A few years back, I wrote a piece on the best years in sneaker history. I did my research and tried to take everything into consideration—from technological breakthroughs to significant endorsements to beautiful designs. I ranked 1987 first, and the then-current year (2012) 7th, with the explanation that “if the current year isn’t one of the best years in sneaker history, then there’s something wrong.” The sentiment was accurate. The ranking wasn’t. Things have never been better than they are right now.
I know, I know. Things are terrible now. There are resellers and site crashes and—gasp—sneakers that sell out within minutes. There are fakes, sneaker conventions are overrun by teenagers sporting fistfuls of their mom’s money and Jordan just re-retroed that pair you’ve had on ice since 2008. It’s one tragedy after another. Poor sneakerheads.
But hold on a second. Sneaker conventions? Those didn’t exist back in the so-called golden era of the ‘80s and ‘90s. The only convention connected in any way to a sneaker back then was the Nike Convention, a basketball shoe produced in 1986. And if you happened to like that shoe in 1986 and didn’t get a pair, well, sorry. Outside of digging through some grime-infested sporting goods store basement, you were never going to see a pair of those again.
It’s downright startling how much people in general—and sneakerheads in particular—take for granted now. Oh, Nike Store’s Captcha process is annoying? Foot Locker’s mobile site went down again? Hey, you know what else? YOU CAN BUY SNEAKERS ON YOUR PHONE. Sneakers from virtually any era, from virtually anywhere in the world. Sometimes with free global shipping. Forget the ‘80s and ‘90s, this would have been dismissed as a fever dream even 10 years ago. But oh, right, the ones you really wanted sold out in your size, so everything sucks.
It’s downright startling how much people in general—and sneakerheads in particular—take for granted now.
Put down the phone for a moment—or use it to get directions—and head to the nearest sneaker store. Preferably a corporate one (don’t worry, we won’t tell anyone). Walk in there and look at the sneaker walls. Just look at them. Don’t look for anything in particular, just take it all in. That selection, if the store is big enough, probably represents more brands and styles than dropped in an entire year of the ‘80s or ‘90s. And most of those, barring the most limited, top-tier product, will a) go on sale, and b) not go out of style. It’s hard to clown someone for wearing last year’s shoe when fully half the styles on the market came out 20 or 30 years ago, and when putting pairs on ice is a fully accepted practice.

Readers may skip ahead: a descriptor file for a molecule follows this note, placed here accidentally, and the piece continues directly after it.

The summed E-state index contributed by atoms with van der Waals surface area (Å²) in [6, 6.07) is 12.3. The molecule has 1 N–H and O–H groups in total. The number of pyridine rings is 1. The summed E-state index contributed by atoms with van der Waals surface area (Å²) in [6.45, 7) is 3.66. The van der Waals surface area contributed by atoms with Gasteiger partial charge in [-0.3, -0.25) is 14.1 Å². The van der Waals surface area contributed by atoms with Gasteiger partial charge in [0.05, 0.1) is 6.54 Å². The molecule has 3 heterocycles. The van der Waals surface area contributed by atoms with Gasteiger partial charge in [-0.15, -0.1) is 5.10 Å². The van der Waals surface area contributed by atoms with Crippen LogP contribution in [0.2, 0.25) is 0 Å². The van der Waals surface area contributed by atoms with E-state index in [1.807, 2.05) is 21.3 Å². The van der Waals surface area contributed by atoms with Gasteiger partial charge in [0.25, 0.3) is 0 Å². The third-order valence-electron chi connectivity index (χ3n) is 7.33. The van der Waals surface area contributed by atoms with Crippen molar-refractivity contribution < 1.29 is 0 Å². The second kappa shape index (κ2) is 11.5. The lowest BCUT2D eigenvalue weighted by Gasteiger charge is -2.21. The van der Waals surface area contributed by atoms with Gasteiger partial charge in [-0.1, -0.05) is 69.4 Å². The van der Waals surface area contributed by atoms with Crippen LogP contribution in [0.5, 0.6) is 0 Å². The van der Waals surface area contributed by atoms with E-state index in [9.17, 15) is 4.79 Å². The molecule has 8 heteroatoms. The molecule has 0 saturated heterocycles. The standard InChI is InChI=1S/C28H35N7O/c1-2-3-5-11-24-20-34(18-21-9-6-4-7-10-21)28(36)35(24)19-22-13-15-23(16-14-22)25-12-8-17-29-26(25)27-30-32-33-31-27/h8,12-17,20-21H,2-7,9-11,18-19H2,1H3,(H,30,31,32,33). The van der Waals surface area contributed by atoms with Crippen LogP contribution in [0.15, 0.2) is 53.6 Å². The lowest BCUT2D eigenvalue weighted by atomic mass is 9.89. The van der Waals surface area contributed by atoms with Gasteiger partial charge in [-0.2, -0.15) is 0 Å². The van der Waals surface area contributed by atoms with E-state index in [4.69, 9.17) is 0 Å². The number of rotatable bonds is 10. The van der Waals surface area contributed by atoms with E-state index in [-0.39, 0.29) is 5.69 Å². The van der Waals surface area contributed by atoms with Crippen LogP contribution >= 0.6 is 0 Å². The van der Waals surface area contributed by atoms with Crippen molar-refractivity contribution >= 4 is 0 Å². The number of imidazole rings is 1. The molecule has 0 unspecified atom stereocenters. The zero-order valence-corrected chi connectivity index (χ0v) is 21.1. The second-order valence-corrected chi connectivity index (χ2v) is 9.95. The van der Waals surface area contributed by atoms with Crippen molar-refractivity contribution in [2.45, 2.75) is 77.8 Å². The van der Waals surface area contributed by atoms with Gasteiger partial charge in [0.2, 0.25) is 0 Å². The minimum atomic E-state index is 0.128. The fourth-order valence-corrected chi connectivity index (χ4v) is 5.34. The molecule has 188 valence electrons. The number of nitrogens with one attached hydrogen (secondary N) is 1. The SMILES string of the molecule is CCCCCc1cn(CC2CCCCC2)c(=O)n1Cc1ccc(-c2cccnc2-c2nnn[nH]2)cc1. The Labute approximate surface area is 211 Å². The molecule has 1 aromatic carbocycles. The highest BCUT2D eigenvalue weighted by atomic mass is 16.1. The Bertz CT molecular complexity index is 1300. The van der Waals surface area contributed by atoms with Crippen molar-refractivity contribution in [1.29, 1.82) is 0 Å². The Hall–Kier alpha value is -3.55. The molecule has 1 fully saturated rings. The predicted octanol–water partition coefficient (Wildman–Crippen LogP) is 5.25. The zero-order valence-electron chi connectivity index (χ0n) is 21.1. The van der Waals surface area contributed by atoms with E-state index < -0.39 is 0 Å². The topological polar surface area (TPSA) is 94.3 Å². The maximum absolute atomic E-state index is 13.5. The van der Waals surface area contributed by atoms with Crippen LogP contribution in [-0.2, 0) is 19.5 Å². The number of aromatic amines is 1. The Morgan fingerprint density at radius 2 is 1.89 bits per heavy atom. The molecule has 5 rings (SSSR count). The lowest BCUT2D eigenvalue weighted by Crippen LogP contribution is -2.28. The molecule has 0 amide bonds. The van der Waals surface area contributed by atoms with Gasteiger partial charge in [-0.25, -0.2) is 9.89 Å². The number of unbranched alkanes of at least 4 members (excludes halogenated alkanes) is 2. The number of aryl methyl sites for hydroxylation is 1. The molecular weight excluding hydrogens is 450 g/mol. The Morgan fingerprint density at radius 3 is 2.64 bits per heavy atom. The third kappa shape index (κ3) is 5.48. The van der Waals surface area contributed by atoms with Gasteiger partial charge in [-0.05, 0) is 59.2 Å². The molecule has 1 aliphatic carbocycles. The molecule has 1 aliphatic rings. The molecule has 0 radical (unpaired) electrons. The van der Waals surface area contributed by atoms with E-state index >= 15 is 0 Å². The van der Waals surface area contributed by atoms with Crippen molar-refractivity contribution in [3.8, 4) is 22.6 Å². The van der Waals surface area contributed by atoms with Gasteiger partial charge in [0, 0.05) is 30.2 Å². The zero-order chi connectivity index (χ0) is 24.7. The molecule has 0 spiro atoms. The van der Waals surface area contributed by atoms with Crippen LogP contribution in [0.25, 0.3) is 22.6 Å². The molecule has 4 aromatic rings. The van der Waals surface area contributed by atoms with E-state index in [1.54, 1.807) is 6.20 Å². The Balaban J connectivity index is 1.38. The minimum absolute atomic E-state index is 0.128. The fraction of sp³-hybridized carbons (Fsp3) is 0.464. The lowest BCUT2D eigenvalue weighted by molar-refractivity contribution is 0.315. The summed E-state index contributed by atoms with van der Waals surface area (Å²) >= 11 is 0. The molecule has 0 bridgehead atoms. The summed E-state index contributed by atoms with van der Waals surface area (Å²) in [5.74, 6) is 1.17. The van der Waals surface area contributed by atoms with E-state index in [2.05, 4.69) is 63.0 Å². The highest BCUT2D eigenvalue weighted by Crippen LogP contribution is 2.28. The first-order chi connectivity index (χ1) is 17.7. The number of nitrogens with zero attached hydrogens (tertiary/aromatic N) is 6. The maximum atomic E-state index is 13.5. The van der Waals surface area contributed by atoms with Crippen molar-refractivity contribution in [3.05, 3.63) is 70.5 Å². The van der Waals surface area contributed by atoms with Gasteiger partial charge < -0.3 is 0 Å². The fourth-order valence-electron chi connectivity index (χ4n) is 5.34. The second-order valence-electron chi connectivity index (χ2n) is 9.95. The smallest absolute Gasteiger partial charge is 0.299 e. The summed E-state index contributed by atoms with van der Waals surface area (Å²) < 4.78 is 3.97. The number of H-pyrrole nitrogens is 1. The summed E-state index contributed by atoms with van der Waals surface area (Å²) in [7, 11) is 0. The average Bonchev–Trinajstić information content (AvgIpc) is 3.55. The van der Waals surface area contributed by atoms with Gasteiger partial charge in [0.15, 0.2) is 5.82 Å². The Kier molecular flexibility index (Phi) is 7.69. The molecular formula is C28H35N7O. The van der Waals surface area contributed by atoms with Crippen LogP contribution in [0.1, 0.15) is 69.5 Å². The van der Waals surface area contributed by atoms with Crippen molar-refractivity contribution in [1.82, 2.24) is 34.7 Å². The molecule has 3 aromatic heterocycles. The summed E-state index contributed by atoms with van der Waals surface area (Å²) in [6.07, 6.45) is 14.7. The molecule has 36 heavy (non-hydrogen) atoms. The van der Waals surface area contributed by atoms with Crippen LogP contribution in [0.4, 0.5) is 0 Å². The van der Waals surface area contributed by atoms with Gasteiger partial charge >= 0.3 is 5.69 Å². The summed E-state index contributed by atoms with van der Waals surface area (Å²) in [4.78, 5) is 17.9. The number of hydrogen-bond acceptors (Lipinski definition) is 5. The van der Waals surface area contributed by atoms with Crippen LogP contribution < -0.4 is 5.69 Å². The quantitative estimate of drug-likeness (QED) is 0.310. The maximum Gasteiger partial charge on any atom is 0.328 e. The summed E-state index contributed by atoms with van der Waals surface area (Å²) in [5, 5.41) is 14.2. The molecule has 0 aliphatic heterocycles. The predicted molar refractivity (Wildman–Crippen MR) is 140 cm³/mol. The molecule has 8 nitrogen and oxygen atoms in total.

But that’s not all! Don’t like anything you see in-store? Fine. Virtually every brand offers their own custom program, from Made in USA New Balances to wildly patterned Vans. Nike not only offers current signature models, but a wide variety of classics—from Air Force 1s and Dunks to Air Flight 89s. And adidas has just launched its mi ZX Flux app, which allows anyone to apply a photo print (provided it’s not copyrighted) to ZX Fluxes. This is the golden era of customs, too. And there are always new releases dropping. It’s like Mark Twain once said about the weather in in New England—don’t like it? Wait five minutes. Make it a week, and that’s how sneakers go.
Still don’t believe me? Still rather be in the late ‘80s or the mid ‘90s? Quality was better, you say. The air bags were bigger, and there’s still those pairs that haven’t retroed yet. Fine. Look at all those models from ‘87 or ‘96 or whatever, and pick one. Maybe two. Because that’s all you would have gotten. Hundred-pair collections are commonplace now, but they sure weren’t then. Even NBA players (save for Michael Jordan himself) made do with a couple pairs over the course of a season.
I don’t mean for this to be a get-off-my-lawn thing, and I apologize if it comes off that way. Because I’m guilty, too. And I bet I’m not the only one with a storage unit full (OK, half-full) of sneakers who takes it personally when that new hotness sells out in a size 10 before I can even open Safari. Instead of lamenting what you didn’t get, appreciate what you have. Instead of wishing it was a different time, look at the embarrassment of riches there are now. It’s a challenge, to be sure. But all you need to change is your perspective.
Russ Bengtson is a senior staff writer at Complex and still complains about stuff himself. You can follow him on Twitter here.